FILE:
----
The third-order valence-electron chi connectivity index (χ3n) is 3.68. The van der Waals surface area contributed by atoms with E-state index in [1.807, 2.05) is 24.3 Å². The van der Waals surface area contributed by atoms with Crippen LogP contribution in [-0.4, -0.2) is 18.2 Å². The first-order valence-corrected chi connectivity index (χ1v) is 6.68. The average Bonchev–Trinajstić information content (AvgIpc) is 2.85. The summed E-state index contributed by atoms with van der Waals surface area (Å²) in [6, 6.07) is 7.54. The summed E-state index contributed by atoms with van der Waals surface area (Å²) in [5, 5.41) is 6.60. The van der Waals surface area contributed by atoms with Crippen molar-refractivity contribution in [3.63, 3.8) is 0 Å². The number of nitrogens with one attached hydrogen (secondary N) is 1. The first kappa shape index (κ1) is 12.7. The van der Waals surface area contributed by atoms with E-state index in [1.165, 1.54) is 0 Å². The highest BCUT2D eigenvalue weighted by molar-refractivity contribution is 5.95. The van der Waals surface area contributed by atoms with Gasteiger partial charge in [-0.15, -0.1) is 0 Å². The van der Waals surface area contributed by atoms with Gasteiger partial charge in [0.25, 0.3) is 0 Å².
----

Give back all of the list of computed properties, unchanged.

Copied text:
The third-order valence-electron chi connectivity index (χ3n) is 3.68. The van der Waals surface area contributed by atoms with E-state index in [1.807, 2.05) is 24.3 Å². The van der Waals surface area contributed by atoms with Crippen LogP contribution in [-0.4, -0.2) is 18.2 Å². The first-order valence-corrected chi connectivity index (χ1v) is 6.68. The average Bonchev–Trinajstić information content (AvgIpc) is 2.85. The summed E-state index contributed by atoms with van der Waals surface area (Å²) in [6, 6.07) is 7.54. The summed E-state index contributed by atoms with van der Waals surface area (Å²) in [5, 5.41) is 6.60. The van der Waals surface area contributed by atoms with Crippen molar-refractivity contribution in [3.63, 3.8) is 0 Å². The number of nitrogens with one attached hydrogen (secondary N) is 1. The first kappa shape index (κ1) is 12.7. The van der Waals surface area contributed by atoms with E-state index in [1.165, 1.54) is 0 Å². The highest BCUT2D eigenvalue weighted by molar-refractivity contribution is 5.95. The van der Waals surface area contributed by atoms with Gasteiger partial charge in [-0.15, -0.1) is 0 Å². The van der Waals surface area contributed by atoms with Gasteiger partial charge in [0.25, 0.3) is 0 Å².